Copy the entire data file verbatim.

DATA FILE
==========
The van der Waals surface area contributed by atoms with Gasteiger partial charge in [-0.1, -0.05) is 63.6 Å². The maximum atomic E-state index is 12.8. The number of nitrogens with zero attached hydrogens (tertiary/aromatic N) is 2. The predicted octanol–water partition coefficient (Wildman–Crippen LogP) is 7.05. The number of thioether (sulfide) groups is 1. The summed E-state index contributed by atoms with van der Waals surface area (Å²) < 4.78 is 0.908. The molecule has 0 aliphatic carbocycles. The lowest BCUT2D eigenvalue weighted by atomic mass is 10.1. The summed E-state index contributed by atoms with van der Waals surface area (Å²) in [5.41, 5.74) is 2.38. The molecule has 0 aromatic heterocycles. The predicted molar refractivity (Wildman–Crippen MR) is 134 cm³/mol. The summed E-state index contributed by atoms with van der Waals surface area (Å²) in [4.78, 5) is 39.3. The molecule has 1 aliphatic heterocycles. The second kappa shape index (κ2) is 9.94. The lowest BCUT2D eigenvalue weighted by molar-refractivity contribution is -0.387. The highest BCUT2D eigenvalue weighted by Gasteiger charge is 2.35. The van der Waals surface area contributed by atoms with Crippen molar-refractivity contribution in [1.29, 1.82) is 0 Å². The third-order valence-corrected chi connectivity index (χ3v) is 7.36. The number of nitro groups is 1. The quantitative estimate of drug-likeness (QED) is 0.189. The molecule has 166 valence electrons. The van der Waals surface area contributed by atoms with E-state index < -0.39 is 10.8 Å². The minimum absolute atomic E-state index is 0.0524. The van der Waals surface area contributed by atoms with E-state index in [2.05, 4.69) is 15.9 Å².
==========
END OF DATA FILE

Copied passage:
The van der Waals surface area contributed by atoms with Gasteiger partial charge in [-0.1, -0.05) is 63.6 Å². The maximum atomic E-state index is 12.8. The number of nitrogens with zero attached hydrogens (tertiary/aromatic N) is 2. The predicted octanol–water partition coefficient (Wildman–Crippen LogP) is 7.05. The number of thioether (sulfide) groups is 1. The summed E-state index contributed by atoms with van der Waals surface area (Å²) < 4.78 is 0.908. The molecule has 0 aliphatic carbocycles. The lowest BCUT2D eigenvalue weighted by atomic mass is 10.1. The summed E-state index contributed by atoms with van der Waals surface area (Å²) in [5.41, 5.74) is 2.38. The molecule has 0 aromatic heterocycles. The predicted molar refractivity (Wildman–Crippen MR) is 134 cm³/mol. The summed E-state index contributed by atoms with van der Waals surface area (Å²) in [4.78, 5) is 39.3. The molecule has 1 aliphatic heterocycles. The second kappa shape index (κ2) is 9.94. The lowest BCUT2D eigenvalue weighted by molar-refractivity contribution is -0.387. The highest BCUT2D eigenvalue weighted by Gasteiger charge is 2.35. The van der Waals surface area contributed by atoms with Crippen molar-refractivity contribution in [1.29, 1.82) is 0 Å². The third-order valence-corrected chi connectivity index (χ3v) is 7.36. The number of nitro groups is 1. The quantitative estimate of drug-likeness (QED) is 0.189. The molecule has 166 valence electrons. The van der Waals surface area contributed by atoms with E-state index < -0.39 is 10.8 Å². The minimum absolute atomic E-state index is 0.0524. The van der Waals surface area contributed by atoms with E-state index in [2.05, 4.69) is 15.9 Å².